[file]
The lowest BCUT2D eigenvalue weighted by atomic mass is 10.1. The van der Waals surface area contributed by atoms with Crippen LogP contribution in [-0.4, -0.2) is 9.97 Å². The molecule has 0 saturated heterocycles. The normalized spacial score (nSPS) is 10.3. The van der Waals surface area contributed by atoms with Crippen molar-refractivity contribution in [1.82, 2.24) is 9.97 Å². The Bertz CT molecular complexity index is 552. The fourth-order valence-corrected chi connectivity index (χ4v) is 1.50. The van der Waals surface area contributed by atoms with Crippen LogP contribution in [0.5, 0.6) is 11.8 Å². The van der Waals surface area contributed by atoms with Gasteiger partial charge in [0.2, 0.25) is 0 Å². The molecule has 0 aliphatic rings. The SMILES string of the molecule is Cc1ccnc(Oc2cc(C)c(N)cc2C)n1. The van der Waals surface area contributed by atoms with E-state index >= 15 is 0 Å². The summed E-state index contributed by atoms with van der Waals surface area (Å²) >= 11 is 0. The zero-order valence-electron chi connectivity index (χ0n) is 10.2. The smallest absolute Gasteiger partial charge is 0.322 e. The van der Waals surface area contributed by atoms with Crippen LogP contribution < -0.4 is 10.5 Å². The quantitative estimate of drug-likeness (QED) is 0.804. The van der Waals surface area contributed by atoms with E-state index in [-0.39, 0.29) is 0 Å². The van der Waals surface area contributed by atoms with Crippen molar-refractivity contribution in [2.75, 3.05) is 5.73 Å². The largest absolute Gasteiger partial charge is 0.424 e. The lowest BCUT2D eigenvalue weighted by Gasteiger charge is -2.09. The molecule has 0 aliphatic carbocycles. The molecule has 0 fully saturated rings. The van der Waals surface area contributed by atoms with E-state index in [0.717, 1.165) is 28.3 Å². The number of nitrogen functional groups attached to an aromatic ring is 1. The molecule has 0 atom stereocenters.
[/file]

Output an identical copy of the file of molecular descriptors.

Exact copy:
The lowest BCUT2D eigenvalue weighted by atomic mass is 10.1. The van der Waals surface area contributed by atoms with Crippen LogP contribution in [-0.4, -0.2) is 9.97 Å². The molecule has 0 saturated heterocycles. The normalized spacial score (nSPS) is 10.3. The van der Waals surface area contributed by atoms with Crippen molar-refractivity contribution in [1.82, 2.24) is 9.97 Å². The Bertz CT molecular complexity index is 552. The fourth-order valence-corrected chi connectivity index (χ4v) is 1.50. The van der Waals surface area contributed by atoms with Crippen LogP contribution in [0.5, 0.6) is 11.8 Å². The van der Waals surface area contributed by atoms with Gasteiger partial charge in [0.2, 0.25) is 0 Å². The molecule has 0 aliphatic rings. The SMILES string of the molecule is Cc1ccnc(Oc2cc(C)c(N)cc2C)n1. The van der Waals surface area contributed by atoms with E-state index >= 15 is 0 Å². The summed E-state index contributed by atoms with van der Waals surface area (Å²) >= 11 is 0. The zero-order valence-electron chi connectivity index (χ0n) is 10.2. The smallest absolute Gasteiger partial charge is 0.322 e. The van der Waals surface area contributed by atoms with Crippen LogP contribution < -0.4 is 10.5 Å². The quantitative estimate of drug-likeness (QED) is 0.804. The van der Waals surface area contributed by atoms with E-state index in [-0.39, 0.29) is 0 Å². The van der Waals surface area contributed by atoms with Crippen molar-refractivity contribution in [2.75, 3.05) is 5.73 Å². The largest absolute Gasteiger partial charge is 0.424 e. The lowest BCUT2D eigenvalue weighted by Gasteiger charge is -2.09. The molecule has 0 aliphatic carbocycles. The molecule has 0 fully saturated rings. The van der Waals surface area contributed by atoms with E-state index in [0.717, 1.165) is 28.3 Å². The number of nitrogen functional groups attached to an aromatic ring is 1. The molecule has 0 atom stereocenters.